Tom Gilmore is a modest man with a less-than-modest business.
For 100 years Gilmore Plant and Bulb Company Inc. has been shipping trees, plants and flowers across the United States, adorning great edifices like the Jefferson Memorial, the Pentagon, Disney World and miles of highway along the John F. Kennedy Parkway.
“There are very few monuments that don’t have Gilmore plants,” said Tom.
Tom Gilmore was born into the nursery business 76 years ago as a second generation nurseryman and has since gained legendary status as the president and co-owner of the oldest nursery in North Carolina, a former member of the North Carolina House of Representatives and current member of the North Carolina Farm Service Agency State Committee.
“I pray a lot and thank God,” said Gilmore of his family’s long success. “Some of my most enjoyable moments was when I used to make house calls to sell trees and people would say that my daddy was there 40 years ago and sold them 20-30 pecan trees,” said Gilmore. “My father sold pecan trees for a dollar back in the 1920s. I tell them that they got a pretty good return.”
Tom’s grandfather and father were both farmers, raising cattle, turkeys, chickens and crops like tobacco, soybeans, wheat and flower bulbs. By 1912, they opened a nursery that is now run by third and fourth generation Gilmores. Tom’s sons, Dell and Dwayne, are part owners with their father. Dell is in charge of the office and container production while Dwayne is in charge of field production. Dwayne’s sons Josh and Jake also work in field production.
But the Gilmore family isn’t the only generation of workers in the business. “We have second and third generation employees that have been with us for forty and fifty years and we treat them like family,” said Tom.
That’s one of the ways Gilmore Plant and Bulb Company has been able to ship Oaks, Cypress trees, Dogwoods, Holly trees and innumerable flowers as well as design gardens and landscapes that have won them awards few nurseries have obtained.
In 1976, the company received the White House Award for excellence in landscaping for work done at Tryon Palace in New Bern, N.C. — an award that has only been presented three times in 30 years. They also won the American Association of Nurserymen award for work completed at the AT&T Guilford Center in Greensboro, N.C. Tom also has been awarded the Copeland Award for outstanding nurseryman in North Carolina, Guilford County’s Most Outstanding Farmer and Who’s Who in American Politics.
Yet one of his proudest moments was being a part of the history that follows the life of American Founding Father Thomas Jefferson. Referring to him as a hero, Tom Gilmore can tell the story of the bitter relationship between Jefferson and John Adams as if he had a front row seat, and he has committed several notable quotes to memory.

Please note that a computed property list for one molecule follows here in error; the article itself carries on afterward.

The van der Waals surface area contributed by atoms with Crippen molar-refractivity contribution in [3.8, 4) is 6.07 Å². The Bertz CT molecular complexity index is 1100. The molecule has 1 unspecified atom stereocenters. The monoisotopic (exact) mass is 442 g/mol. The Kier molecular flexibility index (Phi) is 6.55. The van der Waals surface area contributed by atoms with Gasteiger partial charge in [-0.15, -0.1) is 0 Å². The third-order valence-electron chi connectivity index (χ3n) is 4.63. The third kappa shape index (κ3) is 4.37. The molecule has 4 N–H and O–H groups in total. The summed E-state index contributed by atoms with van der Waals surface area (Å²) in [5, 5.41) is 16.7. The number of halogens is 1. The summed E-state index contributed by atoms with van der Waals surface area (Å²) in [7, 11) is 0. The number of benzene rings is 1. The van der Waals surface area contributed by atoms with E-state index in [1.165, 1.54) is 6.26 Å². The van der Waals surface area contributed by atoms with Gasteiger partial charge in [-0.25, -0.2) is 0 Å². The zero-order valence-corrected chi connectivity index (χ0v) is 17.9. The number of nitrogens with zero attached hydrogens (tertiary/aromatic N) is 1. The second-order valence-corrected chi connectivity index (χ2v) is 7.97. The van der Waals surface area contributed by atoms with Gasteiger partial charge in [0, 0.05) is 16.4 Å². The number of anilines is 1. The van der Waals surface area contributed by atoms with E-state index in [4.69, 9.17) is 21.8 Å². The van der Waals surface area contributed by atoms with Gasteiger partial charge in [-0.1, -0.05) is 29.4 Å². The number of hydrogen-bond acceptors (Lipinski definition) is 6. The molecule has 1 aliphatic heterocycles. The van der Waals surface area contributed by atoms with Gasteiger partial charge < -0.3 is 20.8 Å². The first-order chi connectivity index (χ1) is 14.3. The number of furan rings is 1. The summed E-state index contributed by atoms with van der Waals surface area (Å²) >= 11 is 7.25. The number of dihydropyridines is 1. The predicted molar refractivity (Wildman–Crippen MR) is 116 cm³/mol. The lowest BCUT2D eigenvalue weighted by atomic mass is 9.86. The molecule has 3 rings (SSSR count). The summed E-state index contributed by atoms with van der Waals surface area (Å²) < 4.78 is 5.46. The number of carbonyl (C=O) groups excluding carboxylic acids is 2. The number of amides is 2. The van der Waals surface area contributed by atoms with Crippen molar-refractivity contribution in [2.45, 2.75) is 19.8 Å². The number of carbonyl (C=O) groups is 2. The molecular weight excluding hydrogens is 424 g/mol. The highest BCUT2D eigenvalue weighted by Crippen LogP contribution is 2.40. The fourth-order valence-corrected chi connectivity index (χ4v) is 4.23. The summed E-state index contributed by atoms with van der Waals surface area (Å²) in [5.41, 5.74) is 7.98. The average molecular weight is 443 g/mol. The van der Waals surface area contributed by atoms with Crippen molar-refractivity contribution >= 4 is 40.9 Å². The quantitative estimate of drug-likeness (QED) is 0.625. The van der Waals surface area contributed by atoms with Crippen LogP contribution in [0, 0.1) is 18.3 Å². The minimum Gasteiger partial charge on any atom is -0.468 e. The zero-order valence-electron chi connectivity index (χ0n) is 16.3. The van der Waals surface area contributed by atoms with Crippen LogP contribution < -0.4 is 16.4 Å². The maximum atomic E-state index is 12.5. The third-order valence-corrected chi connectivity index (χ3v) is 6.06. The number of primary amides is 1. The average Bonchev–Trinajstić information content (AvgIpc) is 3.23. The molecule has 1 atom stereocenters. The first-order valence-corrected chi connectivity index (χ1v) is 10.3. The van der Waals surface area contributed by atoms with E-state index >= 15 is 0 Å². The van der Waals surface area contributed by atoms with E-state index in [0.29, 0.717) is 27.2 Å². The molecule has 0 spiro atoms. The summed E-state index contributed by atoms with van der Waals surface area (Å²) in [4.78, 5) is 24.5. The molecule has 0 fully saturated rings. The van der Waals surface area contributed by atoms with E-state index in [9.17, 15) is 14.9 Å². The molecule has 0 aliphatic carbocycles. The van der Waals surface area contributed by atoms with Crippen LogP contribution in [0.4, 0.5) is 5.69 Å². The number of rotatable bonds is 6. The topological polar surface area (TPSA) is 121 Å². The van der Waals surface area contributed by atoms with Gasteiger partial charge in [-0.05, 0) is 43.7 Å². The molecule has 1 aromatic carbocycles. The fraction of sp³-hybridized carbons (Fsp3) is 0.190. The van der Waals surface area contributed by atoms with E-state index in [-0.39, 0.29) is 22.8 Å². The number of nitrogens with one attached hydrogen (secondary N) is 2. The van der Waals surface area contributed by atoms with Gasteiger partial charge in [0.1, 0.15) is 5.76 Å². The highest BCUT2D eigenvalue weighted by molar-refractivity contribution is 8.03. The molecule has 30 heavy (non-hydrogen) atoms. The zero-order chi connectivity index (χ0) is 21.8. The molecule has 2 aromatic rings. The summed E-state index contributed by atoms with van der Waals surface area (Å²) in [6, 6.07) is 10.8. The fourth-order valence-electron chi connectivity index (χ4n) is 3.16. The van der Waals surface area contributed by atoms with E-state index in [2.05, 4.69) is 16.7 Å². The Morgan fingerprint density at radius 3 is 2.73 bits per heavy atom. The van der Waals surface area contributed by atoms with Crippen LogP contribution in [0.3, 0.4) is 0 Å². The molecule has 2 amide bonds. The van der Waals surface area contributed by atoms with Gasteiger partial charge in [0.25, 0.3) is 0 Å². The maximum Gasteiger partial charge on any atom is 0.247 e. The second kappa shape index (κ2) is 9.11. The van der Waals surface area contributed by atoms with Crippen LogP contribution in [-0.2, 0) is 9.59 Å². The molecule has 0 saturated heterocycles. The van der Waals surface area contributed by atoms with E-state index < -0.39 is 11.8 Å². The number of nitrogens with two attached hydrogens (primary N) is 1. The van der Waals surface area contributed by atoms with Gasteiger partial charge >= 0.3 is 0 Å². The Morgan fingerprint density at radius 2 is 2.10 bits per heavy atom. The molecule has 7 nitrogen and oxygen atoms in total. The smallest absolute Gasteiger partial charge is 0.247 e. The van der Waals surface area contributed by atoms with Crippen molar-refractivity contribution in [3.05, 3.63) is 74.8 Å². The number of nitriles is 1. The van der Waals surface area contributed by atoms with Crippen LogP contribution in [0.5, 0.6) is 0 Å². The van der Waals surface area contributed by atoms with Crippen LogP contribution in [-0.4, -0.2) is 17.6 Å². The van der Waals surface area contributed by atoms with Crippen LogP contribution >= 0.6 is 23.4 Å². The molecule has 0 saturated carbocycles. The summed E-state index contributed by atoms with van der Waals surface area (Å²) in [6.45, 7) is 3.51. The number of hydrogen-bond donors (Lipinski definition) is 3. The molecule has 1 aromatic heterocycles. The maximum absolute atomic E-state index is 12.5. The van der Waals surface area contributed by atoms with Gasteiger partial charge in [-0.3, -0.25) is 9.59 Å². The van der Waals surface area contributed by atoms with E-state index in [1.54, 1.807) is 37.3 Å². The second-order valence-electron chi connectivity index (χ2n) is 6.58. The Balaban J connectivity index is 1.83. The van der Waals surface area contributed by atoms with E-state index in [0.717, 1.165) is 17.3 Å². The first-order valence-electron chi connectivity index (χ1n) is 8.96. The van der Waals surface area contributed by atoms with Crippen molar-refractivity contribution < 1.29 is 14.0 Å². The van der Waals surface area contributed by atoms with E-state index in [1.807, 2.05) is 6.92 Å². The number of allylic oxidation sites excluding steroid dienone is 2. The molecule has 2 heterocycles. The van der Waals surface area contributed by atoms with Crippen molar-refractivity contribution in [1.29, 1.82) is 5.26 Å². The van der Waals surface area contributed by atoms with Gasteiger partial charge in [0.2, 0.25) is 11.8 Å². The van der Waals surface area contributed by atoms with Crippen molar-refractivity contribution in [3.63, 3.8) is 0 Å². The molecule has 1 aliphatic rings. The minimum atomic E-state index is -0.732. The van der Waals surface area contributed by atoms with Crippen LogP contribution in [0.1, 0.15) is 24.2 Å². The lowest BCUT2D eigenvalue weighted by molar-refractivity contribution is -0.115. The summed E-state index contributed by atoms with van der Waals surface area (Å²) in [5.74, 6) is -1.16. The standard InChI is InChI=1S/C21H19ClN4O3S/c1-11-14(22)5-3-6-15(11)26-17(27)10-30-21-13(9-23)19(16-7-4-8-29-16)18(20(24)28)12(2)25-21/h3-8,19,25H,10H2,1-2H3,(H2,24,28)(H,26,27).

“Every constitution then, and every law, naturally expires at the end of 19 years. If it be enforced longer, it is an act of force, and not of right.” –Thomas Jefferson
“Jefferson believed that the constitution should be rewritten every 19 years to keep up with the times because we must continue to come up with new solutions to new problems,” said Tom Gilmore after reciting several other quotes by the founding father. “As you can see, I love Thomas Jefferson.”
So it was an honor for Gilmore plants, trees and flowers to make their home at Jefferson’s home in Monticello and several miles up the road at the University of Virginia that was founded by Jefferson. Gilmore landscaped around the Jefferson Memorial in Washington, D.C., and his Chestnut, Oak and Holly trees shade Independence Hall in Philadelphia where the Constitution and Declaration of Independence were written.
“Have you ever seen a picture of President Obama in the Oval Office?” asked Gilmore. “If you look behind him, those are our Holly trees you see out of the window.”
That’s the norm for Tom, who served six years in the North Carolina House of Representatives, was appointed by the governor to be the deputy secretary for the North Carolina Department of Human Resources and was appointed by the Obama administration to serve on the North Carolina Farm Service Agency State Committee.
Tom takes pride in announcing that the entire state committee is comprised of practicing farmers and not just people who want to hold a position.
“All four members on the committee are continually farming,” he said. “We have done some outstanding things by seeking the best talent and promoting women, Native Americans and African-Americans to leadership roles. It’s a work of joy.”
This isn’t his first ride with the North Carolina state committee. Tom served from 1993-2002 under the Clinton administration. That’s also around the time the nursery industry boomed.
By 1995, the nursery and greenhouse industry saw a 10-year jump in cash receipts from $136 million to $858 million. According to the North Carolina Nursery and Landscape Association, greenhouse and nursery crops ranked third in the state and North Carolina serves as the fourth largest producer of greenhouse and nursery crops in the nation.
Gilmore Plant and Bulb Company has been a major part of the state’s growth and has had to do some growing on its own. Moving from a retail operation to door-to-door sales and now a wholesale grower, the company continues to evolve to stay in business — something Tom hopes will be the case for many years to come.
“There is no greater calling than to be a nurseryman,” said Tom. “Ultimately, I just want to be a successful father, grandfather and great-grandfather who encourages our family to go into the nursery business. I want them to be successful, dream big and maybe celebrate the company’s 200th birthday.”
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